One of my favorite blogs, Consumer Report's Consumerist, nails it again with a confession from a car salesperson who says that he gets penalized $100 (out of a measly $150 commission) for a less-than-perfect customer survey. The kicker is that two-thirds of the survey isn't even about the salesperson: it's about the finance office, the cleanliness of the dealership, and so forth.
Is it any wonder that he intercepts all the customer surveys and fills them out himself?
Needless to say, this survey process is entirely broken. I'm guessing that the manufacturer dings the dealer for subpar customer feedback, and the dealer simply takes it all from the salesperson. The dealership probably knows (or at least suspects) that the salespeople cheat the survey, but doesn't care because it works out better for the dealer that way.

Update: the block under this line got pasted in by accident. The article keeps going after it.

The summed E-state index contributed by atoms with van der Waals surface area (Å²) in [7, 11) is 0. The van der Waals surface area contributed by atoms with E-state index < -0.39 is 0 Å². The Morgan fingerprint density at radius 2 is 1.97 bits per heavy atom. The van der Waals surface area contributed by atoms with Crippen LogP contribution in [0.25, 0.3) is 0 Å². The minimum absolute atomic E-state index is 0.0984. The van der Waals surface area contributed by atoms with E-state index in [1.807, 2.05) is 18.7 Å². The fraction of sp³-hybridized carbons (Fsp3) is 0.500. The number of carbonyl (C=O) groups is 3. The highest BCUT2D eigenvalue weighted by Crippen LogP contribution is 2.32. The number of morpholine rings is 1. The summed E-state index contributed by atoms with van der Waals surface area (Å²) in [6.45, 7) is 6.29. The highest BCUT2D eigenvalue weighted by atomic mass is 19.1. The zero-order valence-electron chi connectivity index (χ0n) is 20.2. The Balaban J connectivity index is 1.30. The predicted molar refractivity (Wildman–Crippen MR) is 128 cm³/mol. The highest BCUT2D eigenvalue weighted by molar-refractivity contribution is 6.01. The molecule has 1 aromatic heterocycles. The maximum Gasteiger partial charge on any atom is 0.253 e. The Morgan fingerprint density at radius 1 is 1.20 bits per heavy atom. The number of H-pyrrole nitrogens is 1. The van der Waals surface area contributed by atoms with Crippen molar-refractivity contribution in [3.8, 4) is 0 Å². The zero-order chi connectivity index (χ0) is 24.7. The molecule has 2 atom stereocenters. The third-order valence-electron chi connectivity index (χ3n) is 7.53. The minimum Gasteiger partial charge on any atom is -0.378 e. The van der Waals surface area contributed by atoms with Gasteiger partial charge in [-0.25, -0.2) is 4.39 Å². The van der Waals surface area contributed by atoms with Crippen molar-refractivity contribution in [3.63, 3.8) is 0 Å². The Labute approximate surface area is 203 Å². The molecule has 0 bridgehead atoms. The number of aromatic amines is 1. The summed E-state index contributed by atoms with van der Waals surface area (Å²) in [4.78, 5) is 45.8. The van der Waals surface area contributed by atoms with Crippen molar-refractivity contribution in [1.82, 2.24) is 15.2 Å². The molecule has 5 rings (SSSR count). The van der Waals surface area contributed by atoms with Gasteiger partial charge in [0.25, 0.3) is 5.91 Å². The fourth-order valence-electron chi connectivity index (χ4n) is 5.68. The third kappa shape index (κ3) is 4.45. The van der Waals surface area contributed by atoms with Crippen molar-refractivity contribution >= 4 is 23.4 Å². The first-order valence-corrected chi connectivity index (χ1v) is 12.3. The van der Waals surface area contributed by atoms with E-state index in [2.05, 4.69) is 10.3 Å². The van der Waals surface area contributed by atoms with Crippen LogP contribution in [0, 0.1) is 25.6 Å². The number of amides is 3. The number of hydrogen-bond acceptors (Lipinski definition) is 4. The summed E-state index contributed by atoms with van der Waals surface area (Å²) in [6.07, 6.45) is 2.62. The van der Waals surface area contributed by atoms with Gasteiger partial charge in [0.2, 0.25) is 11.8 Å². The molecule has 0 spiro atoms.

The result forces "accountability" on people who have no authority to make needed changes, and creates a situation where the only way to win is to cheat.
This is also a classic trap for customer feedback programs stuck at Maturity Level Two ("Accountability"). They have created a system of rewards and punishment for getting good feedback, but don't have the tools to incorporate feedback into creating better customer experiences, nor do they have the sophistication to actively monitor the process for fraud.
The result is a feedback program which looks good on paper, but in practice doesn't get taken seriously. Everyone knows that everyone cheats, and therefore nobody believes anything about the system. In the unlikely event that actual customer feedback makes it through, it won't be taken seriously.
There is a way to get out of this, but it probably starts with ending the survey completely and rebuilding the program from scratch. A clean break from the past is sometimes the only way to end a bad process.